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March 4, 2019 | by  | in News |
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TEC: Status Quo “Off the Cards” for Polytech Reforms

New Zealand’s Institutes of Technology and Polytechnics (ITPs) are “fundamentally broken,” says Education Minister Chris Hipkins.

The Tertiary Education Commission (TEC) suggests that the change of government in 2008, coupled with the Global Financial Crisis, created financial pressure on ITPs. $100 million was needed in 2017 to save four institutions (including WelTec and Whitireia) from collapse.

According to TEC, centralisation will offer “the government some central control” and regional institutions “more support”.

Currently, employment qualifications can only be gained by enrolling with an education provider (ITPs, universities, wānanga, private education institutes) or with an industry trainer.

The amount of funding given to education providers and industry trainers depends on the number of enrollments. Typically, education providers gain more funding than industry trainers.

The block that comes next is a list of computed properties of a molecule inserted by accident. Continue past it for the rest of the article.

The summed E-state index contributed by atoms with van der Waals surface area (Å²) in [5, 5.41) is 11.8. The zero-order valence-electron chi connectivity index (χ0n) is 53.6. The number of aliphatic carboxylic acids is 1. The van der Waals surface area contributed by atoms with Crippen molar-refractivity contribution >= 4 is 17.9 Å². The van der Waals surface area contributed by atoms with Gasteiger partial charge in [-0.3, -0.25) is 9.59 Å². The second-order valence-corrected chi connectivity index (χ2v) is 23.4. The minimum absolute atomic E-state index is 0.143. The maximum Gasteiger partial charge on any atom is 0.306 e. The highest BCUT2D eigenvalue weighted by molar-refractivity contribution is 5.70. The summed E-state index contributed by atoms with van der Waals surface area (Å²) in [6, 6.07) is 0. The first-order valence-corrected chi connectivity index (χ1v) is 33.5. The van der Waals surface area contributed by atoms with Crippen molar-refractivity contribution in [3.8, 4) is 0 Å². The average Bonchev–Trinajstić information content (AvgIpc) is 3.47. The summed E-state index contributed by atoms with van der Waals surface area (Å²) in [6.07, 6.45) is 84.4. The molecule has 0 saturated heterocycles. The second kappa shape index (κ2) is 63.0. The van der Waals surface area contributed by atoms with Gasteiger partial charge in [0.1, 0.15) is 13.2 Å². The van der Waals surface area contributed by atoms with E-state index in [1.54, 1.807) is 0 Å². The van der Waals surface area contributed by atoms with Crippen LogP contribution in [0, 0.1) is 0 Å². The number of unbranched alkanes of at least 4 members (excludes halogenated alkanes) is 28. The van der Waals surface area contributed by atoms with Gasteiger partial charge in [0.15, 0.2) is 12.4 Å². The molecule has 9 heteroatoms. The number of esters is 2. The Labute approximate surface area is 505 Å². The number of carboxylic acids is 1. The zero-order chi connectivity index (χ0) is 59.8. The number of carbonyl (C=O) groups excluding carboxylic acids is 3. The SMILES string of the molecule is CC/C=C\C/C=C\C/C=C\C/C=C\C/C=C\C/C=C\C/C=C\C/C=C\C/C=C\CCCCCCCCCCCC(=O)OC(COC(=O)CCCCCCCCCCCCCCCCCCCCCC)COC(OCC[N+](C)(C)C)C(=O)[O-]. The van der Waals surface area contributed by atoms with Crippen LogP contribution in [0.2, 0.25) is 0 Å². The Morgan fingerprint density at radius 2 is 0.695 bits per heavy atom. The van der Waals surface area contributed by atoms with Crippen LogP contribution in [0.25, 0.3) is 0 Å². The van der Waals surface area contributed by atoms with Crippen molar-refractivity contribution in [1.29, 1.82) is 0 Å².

Education Minister Chris Hipkins has proposed three key changes to the current system:  merging all ITPs under one umbrella institute—the “New Zealand Institute of Skills & Technology”; redefining the roles of education and industry providers; and creating a funding system for the new umbrella institute so that education providers and industry trainers don’t have to compete for funding.

According to The Skills Organisation CEO Garry Fissenden, however, “the changes will undermine the crucial role of [industry training organisations] and reduce employer involvement in the learning process.”

He fears that employers will not have the “flexibility and choice to ensure the training programme for apprentices is relevant and immediately applied to their business needs.”

No student representatives from Wellington polytechnics were available to comment, but Kōrero Mātauranga are seeking feedback on the proposals. You can submit in writing on their website.

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